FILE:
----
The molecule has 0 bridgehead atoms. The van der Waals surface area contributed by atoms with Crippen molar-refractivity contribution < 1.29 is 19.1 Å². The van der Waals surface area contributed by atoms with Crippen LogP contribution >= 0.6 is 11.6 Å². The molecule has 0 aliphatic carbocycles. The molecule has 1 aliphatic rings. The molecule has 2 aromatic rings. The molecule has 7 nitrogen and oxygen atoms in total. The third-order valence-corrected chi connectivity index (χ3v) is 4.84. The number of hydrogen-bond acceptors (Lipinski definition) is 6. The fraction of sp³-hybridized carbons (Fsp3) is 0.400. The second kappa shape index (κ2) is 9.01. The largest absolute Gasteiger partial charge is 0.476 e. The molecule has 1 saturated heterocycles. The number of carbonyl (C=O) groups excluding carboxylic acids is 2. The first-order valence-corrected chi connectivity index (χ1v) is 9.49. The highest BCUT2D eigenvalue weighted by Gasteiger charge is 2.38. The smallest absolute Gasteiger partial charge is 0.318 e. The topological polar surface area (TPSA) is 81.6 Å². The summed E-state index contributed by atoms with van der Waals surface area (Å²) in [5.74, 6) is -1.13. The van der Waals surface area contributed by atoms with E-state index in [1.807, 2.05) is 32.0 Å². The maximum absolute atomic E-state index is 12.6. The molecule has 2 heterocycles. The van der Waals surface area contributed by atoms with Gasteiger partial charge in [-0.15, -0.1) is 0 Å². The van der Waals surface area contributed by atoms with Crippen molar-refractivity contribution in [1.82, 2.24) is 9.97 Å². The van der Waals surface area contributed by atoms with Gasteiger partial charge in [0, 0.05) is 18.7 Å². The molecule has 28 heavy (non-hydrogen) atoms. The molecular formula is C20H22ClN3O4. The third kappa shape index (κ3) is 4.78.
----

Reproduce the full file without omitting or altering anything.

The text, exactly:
The molecule has 0 bridgehead atoms. The van der Waals surface area contributed by atoms with Crippen molar-refractivity contribution < 1.29 is 19.1 Å². The van der Waals surface area contributed by atoms with Crippen LogP contribution >= 0.6 is 11.6 Å². The molecule has 0 aliphatic carbocycles. The molecule has 1 aliphatic rings. The molecule has 2 aromatic rings. The molecule has 7 nitrogen and oxygen atoms in total. The third-order valence-corrected chi connectivity index (χ3v) is 4.84. The number of hydrogen-bond acceptors (Lipinski definition) is 6. The fraction of sp³-hybridized carbons (Fsp3) is 0.400. The second kappa shape index (κ2) is 9.01. The largest absolute Gasteiger partial charge is 0.476 e. The molecule has 1 saturated heterocycles. The number of carbonyl (C=O) groups excluding carboxylic acids is 2. The first-order valence-corrected chi connectivity index (χ1v) is 9.49. The highest BCUT2D eigenvalue weighted by Gasteiger charge is 2.38. The smallest absolute Gasteiger partial charge is 0.318 e. The topological polar surface area (TPSA) is 81.6 Å². The summed E-state index contributed by atoms with van der Waals surface area (Å²) in [5.74, 6) is -1.13. The van der Waals surface area contributed by atoms with E-state index in [1.807, 2.05) is 32.0 Å². The maximum absolute atomic E-state index is 12.6. The molecule has 2 heterocycles. The van der Waals surface area contributed by atoms with Gasteiger partial charge in [-0.15, -0.1) is 0 Å². The van der Waals surface area contributed by atoms with Crippen molar-refractivity contribution in [1.82, 2.24) is 9.97 Å². The van der Waals surface area contributed by atoms with Gasteiger partial charge in [0, 0.05) is 18.7 Å². The molecule has 28 heavy (non-hydrogen) atoms. The molecular formula is C20H22ClN3O4. The third kappa shape index (κ3) is 4.78.